SDHB-deficient GISTs and GISTS associated with Carney Triad reveal abnormal mitochondrial ultrastructure: a comparative study including observations in heterozygous Sdhb-deficient mice

Program: Abstracts - Orals, Featured Poster Presentations, and Posters
Session: SUN 303-321-Cancer in Endocrine Tissues
Bench to Bedside
Sunday, June 16, 2013: 1:45 PM-3:45 PM
Expo Halls ABC (Moscone Center)

Poster Board SUN-310
Eva Szarek*1, Maria Tsokos2, Alessio Giubellino1, Mones Abu-Asab3, Evan Ball4, Louis Dye1, Paraskevi Xekouki1, Fabio Rueda Faucz1, Karel Pacak4, J Aidan Carney5 and Constantine A Stratakis1
1National Institutes of Health (NIH), Bethesda, MD, 2NIH, Bethesda, MD, 3NIE/NIH, Bethesda, MD, 4NICHD/NIH, Bethesda, MD, 5Mayo Clinic, Rochester, MN
Carney Triad (CTr), a rare genetic syndrome occurring mainly in young females, describes the association of paragangliomas (PGL) and gastrointestinal stromal tumors (GISTs) with a variety of other lesions including pheochromocytomas and adrenocortical tumors. The gene(s) causing CTr remain(s) unknown. In a separate condition, patients with the dyad of PGL and GISTs (Carney-Stratakis syndrome or CSS) without other tumors contain loss-of-function mutations in succinate dehydrogenase (SDH) subunit genes, most commonly subunit B (the SDHB gene). SDHB, a mitochondrial protein, is one of the proteins functioning at the interface of the tricarboxylic acid cycle and electron transport chain. Mitochondria play significant roles in cellular energy metabolism and free radical generation, thus mitochondrial dysfunction can be correlated with the activity and progression of tumors. SDHB loss-of-function affecting mitochondrial function may lead to tumorigenesis mechanism, potentially upregulating genes that promote adaptation of cells in low-oxygen environments by inducing angiogenesis and glycolysis. We recently identified aberrant mitochondrial morphology in PGLs with SDHx mutations, thereby providing the impetus for our current investigation. We asked whether mitochondrial morphology was comparable in patients with GISTs harboring SDHx mutations, and those without, mainly in CTr patients. 12 patients with CTr-associated GISTs, 2 patients with SDHx mutations (SDHB, SDHC) and 2 patients with PGL (dyad) were included. We also examined the mitochondria in the small intestine of mice with a heterozygous deletion in Sdhb (Sdhb+/-; n=4) by electron microscopy (EM) and classic histochemistry. In patients, epithelioid GISTs were characterized by plump cells containing a centrally located round nucleus and prominent nucleoli. Cytoplasm contained increased mitochondria numbers with highly abnormal structure; mitochondria were devoid of cristae, exhibited structural abnormalities and variable size-some were small and round, others thin and elongated with tubular cristae. Many mitochondria exhibited amorphous fluffy material with membranous whorls or cystic structures. Similar mitochondrial ultrastructure was identified in mice. These data indicate that SDHB-deficient GISTs, and those associated with CTr contain abnormal mitochondrial ultrastucture, thereby contributing to tumor-associated damage.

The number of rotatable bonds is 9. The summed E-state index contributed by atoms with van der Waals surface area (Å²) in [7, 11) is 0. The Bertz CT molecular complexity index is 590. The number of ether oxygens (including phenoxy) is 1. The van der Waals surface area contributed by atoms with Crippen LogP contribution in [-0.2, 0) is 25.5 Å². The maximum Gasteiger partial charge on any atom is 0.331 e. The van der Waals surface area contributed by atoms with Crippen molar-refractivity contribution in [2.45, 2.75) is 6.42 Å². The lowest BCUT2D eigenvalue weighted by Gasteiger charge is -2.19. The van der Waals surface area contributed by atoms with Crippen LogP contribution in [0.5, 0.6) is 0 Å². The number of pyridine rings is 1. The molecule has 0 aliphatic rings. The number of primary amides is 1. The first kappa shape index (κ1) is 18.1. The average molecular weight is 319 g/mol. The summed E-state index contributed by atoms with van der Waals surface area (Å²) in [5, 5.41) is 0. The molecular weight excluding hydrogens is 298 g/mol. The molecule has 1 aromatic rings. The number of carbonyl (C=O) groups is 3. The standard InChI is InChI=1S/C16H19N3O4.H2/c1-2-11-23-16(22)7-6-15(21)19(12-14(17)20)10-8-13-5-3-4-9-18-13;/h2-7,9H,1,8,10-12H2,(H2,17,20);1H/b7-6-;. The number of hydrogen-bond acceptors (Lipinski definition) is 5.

Nothing to Disclose: ES, MT, AG, MA, EB, LD, PX, FRF, KP, JAC, CAS

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